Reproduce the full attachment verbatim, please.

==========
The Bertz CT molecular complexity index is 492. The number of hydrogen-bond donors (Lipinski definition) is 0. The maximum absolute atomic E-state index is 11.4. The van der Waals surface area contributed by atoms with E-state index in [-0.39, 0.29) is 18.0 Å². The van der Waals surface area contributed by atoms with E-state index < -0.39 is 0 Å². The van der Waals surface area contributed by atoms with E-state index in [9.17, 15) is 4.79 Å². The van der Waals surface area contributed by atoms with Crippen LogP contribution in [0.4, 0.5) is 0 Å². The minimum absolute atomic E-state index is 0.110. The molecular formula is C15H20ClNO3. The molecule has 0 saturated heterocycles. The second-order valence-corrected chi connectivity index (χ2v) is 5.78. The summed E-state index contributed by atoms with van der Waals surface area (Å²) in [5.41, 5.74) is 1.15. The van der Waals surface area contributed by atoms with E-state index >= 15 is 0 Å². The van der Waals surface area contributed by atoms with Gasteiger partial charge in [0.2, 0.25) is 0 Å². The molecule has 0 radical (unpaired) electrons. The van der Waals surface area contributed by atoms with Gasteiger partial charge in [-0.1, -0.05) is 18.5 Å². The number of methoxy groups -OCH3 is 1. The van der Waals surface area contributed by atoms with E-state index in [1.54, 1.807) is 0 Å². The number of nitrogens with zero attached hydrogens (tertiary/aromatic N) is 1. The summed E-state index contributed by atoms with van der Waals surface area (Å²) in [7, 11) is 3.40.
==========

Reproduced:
The Bertz CT molecular complexity index is 492. The number of hydrogen-bond donors (Lipinski definition) is 0. The maximum absolute atomic E-state index is 11.4. The van der Waals surface area contributed by atoms with E-state index in [-0.39, 0.29) is 18.0 Å². The van der Waals surface area contributed by atoms with E-state index < -0.39 is 0 Å². The van der Waals surface area contributed by atoms with E-state index in [9.17, 15) is 4.79 Å². The van der Waals surface area contributed by atoms with Crippen LogP contribution in [0.4, 0.5) is 0 Å². The minimum absolute atomic E-state index is 0.110. The molecular formula is C15H20ClNO3. The molecule has 0 saturated heterocycles. The second-order valence-corrected chi connectivity index (χ2v) is 5.78. The summed E-state index contributed by atoms with van der Waals surface area (Å²) in [5.41, 5.74) is 1.15. The van der Waals surface area contributed by atoms with E-state index >= 15 is 0 Å². The van der Waals surface area contributed by atoms with Gasteiger partial charge in [0.2, 0.25) is 0 Å². The molecule has 0 radical (unpaired) electrons. The van der Waals surface area contributed by atoms with Gasteiger partial charge in [-0.1, -0.05) is 18.5 Å². The number of methoxy groups -OCH3 is 1. The van der Waals surface area contributed by atoms with E-state index in [1.54, 1.807) is 0 Å². The number of nitrogens with zero attached hydrogens (tertiary/aromatic N) is 1. The summed E-state index contributed by atoms with van der Waals surface area (Å²) in [7, 11) is 3.40.